How Contaminants Get Into Our Water Supply

How Contaminants Get Into Our Water Supply

As the above illustration shows, there can be many ways that water can become contaminated during its journey to the tap.  In some cases, your water source could be coming from a municipal water source. While the water may leave the water treatment plant without contaminants, it can become contaminated along the way from gas leaks, animals waste, sewage waste and runoff and much more. In other cases, your water supply could be coming from an unregulated well. Privately-owned wells are not regulated by the government and are the responsibility of a home owner to treat and filter it.
Learn More: Health Effects | What’s in My Water? | Removing Contaminants|

Why should I be worried about my drinking water?

Tap water generally comes from two primary sources: either from a municipal facility or from a private well or pond. Municipal facilities provide water for many homes and businesses and are required to meet certain federal standards by the EPA. Municipalities are required to test water at the treatment plant for certain dangerous contaminants, but as long as the water is below the maximum contaminant levels issued by the EPA, they can still deliver water to their customers. (For more information on these levels see this pdf from the EPA.) These levels may still be harmful, especially to compromised immune systems, the elderly, or pregnant women. Some contaminants may be so new that federal contaminant guidelines have yet to be issued; one of these is the cancer-causing Chromium 6 (commonly known as the Erin Brockovich contaminant). Also, municipalities may not catch leaks in pipes or older systems that could fail, which can lead to water with higher contaminant levels arriving at your tap. These leaks generally lead to a boil alert being issued to the public. Even though water leaving the municipal water facility may be relatively clean, contaminants in large distribution pipes or even in household plumbing can be introduced into the tap water. A recent article by the NY Times stated that often when researchers test water, they find that the water has more contaminants after entering the home or place of business than it does when leaving the municipal facility. A second source of tap water comes from private wells and ponds. These sources are not regulated by local or federal governments in any way. The owner of the source of water is responsible for the quality of the water issuing out of the well or pond. As seen in the illustration above, there can be many sources that can cause contaminants to leak into groundwater, and then enter the well. These can include nitrates from fertilizer used on farms, sewage overflow from local flooding, and even chemical leaks from manufacturing.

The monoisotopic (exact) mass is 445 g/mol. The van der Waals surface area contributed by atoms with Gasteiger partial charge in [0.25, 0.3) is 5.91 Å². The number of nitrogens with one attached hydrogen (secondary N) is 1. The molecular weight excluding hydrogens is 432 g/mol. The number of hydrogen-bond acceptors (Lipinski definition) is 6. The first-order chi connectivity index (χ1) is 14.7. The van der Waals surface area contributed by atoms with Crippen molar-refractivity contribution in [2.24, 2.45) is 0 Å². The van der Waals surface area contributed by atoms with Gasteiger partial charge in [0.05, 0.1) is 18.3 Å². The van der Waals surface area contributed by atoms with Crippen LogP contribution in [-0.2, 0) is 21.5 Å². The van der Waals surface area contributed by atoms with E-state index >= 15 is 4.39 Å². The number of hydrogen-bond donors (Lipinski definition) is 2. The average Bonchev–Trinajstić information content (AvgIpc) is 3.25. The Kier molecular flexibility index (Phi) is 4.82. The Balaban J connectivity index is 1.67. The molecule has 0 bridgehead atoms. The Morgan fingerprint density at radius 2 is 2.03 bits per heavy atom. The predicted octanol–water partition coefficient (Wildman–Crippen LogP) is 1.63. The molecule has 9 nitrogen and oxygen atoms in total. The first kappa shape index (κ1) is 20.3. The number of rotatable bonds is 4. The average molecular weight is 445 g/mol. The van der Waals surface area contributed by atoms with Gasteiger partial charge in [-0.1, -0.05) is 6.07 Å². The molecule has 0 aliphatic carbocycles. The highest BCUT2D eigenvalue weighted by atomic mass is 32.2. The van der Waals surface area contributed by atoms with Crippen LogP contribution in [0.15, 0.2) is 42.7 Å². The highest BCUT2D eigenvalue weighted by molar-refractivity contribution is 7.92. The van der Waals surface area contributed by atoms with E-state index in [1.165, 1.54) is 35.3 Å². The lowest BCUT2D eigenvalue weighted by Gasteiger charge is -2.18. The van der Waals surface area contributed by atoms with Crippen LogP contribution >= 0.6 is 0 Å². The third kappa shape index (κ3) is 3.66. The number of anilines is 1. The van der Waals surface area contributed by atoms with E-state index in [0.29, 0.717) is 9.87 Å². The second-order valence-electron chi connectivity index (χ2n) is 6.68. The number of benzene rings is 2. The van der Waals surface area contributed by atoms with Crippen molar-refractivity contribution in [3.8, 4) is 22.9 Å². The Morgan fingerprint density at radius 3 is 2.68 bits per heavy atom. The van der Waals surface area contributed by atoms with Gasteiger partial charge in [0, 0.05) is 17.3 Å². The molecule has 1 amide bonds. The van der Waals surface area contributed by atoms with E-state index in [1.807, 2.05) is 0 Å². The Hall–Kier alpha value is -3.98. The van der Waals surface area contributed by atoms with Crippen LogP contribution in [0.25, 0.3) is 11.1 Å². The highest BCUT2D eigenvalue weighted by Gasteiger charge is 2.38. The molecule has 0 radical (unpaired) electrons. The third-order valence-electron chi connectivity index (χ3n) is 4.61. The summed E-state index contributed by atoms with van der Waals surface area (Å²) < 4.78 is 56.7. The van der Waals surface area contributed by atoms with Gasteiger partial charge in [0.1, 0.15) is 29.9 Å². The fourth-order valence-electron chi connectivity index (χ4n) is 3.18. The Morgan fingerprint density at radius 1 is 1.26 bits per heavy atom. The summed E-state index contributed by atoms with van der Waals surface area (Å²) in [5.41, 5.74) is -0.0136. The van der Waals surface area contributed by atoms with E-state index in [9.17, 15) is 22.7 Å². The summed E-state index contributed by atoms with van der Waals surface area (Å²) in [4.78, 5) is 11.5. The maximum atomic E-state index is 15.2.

What effects can contaminated water have on my health?

Each contaminant is caused by a different source. Pesticides may be in your water because of agricultural run-off. E. coli and other bacteria found in fecal matter may seep into your well if a neighbor’s sewage tank is leaking. Just as each contaminant may have a different source, each one can have different health effects. Chlorine, a common disinfectant, can cause skin rashes. Low levels of arsenic can cause stomach problems and vomiting, but high levels have been known to cause cancer. Nitrates are known to inhibit cellular oxygen levels and can even be fatal for infants. For more information describing the health effects of each contaminant, see the individual pages below.

How do I know what’s in my water?

Depending on where you are, where your water comes from, and even what kind of building you live in, there may be many different types of contaminants in your water. If you have a well and live in the Midwest, you may have nitrates in your water, which can be deadly to pregnant women, and infants. Or if you live in the Northeast in an older house, your family may be exposed to lead in the water due to leaching pipes.

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